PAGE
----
Armed with a couple of vintage Fenders, guitarist/frontwoman Leigh Celent has grown into a powerful and distinctive player equally at home with noise and melody. Bassist Lisa Low anchors the music with a looming ominousness while drummer Matt Bronner ranges from rapidfire four-on-the-floor punk to doomy metal to the occasional departure into unorthodox meters, holding the beast to the rails. The band’s latest ep, Trapped Under All You Know is streaming at youtube. They’re playing the release show on August 25 at 10 PM at the Well in Bushwick – they’re definitely loud enough to drown out any of the other bands rehearsing in the upstairs rooms there.

The album’s first track, Seeing in Blue kicks off with Bronner’s boomy tom-tom rolls, Celent building an angst-fueled nocturnal scenario with her guitar and her vocals. It’s part Avengers roar and part enigmatic late-period Bush Tetras, with a little Cramps menace. And it’s as catchy as all those references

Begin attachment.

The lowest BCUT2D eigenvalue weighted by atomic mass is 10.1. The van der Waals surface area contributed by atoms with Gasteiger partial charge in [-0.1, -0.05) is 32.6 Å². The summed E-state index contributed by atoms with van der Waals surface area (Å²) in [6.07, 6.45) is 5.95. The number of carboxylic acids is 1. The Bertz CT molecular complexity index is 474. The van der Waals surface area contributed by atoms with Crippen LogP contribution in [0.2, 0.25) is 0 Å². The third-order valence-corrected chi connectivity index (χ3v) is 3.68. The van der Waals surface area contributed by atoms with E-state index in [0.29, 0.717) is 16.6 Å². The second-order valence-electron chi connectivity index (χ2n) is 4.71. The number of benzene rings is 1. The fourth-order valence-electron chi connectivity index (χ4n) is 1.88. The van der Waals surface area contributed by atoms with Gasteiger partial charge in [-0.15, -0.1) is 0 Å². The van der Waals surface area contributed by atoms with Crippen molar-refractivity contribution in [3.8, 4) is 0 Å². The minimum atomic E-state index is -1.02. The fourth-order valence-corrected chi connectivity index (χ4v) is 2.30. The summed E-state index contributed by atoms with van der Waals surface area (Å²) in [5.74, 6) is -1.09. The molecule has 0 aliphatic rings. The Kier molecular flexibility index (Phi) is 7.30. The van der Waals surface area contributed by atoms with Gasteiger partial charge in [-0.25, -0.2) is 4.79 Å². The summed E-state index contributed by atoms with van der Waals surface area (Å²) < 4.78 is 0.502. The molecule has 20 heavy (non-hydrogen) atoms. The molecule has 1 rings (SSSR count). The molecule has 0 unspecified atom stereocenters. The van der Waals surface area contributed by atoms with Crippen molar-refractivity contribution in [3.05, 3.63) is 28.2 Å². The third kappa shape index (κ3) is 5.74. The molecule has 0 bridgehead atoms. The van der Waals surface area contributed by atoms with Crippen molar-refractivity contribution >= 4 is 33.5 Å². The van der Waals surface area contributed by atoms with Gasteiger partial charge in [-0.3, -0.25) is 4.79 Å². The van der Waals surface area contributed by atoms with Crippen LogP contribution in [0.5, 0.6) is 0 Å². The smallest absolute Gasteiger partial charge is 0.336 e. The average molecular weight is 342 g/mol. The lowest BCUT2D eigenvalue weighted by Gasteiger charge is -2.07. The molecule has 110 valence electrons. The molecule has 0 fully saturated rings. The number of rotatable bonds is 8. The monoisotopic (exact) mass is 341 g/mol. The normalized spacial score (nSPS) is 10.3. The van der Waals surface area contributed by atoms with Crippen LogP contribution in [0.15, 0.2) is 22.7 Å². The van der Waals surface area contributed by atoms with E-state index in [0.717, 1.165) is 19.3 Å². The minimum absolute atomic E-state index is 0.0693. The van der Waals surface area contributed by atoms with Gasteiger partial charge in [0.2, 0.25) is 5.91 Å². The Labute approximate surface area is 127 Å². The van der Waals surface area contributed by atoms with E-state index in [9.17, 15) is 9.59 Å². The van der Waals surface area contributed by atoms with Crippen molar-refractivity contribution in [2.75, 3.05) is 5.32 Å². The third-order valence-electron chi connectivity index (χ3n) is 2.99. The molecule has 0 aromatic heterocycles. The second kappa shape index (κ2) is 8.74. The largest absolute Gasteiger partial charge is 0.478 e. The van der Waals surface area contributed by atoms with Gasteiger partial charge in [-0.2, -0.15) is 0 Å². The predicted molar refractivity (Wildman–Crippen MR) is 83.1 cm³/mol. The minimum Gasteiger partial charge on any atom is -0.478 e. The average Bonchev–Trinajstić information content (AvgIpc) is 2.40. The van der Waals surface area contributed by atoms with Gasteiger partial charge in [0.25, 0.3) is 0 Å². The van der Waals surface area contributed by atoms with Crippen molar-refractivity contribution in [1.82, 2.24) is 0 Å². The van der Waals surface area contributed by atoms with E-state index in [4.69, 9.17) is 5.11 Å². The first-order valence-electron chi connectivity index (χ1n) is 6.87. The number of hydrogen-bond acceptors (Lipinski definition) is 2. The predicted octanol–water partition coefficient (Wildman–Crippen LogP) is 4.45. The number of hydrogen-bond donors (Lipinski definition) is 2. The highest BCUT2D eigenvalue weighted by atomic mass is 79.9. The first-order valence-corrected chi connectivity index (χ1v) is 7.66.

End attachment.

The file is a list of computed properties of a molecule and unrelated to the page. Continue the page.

Broken Bright Star is one of the half-dozen best songs of 2017, hands down. The catchy, doomy opening guitar riff brings to mind the Vice Squad classic Last Rockers, rising to a richly jangly mesh of guitar multitracks on the chorus. The point where the verse suddenly dips down to just Celent’s vocals, and then explodes with a wrathful guitar chord, will give you goosebumps.

Blind Curtain is just as anthemic and catchy: imagine a two-guitar version of Blondie covering mid-80s Husker Du. The album stays in that relentlessly troubled zone with the distantly Joy Division-inflected last cut, Rise, Celent’s roaring, reverbtoned guitar shards flickering through the “shadows as they rise, again and again again.”  Brief as this is,  you’ll see this album on the best of 2017 page here in December if we’re still all here.

Looking Back and Forward to Some of the Most Electrifying Large Ensemble Shows in NYC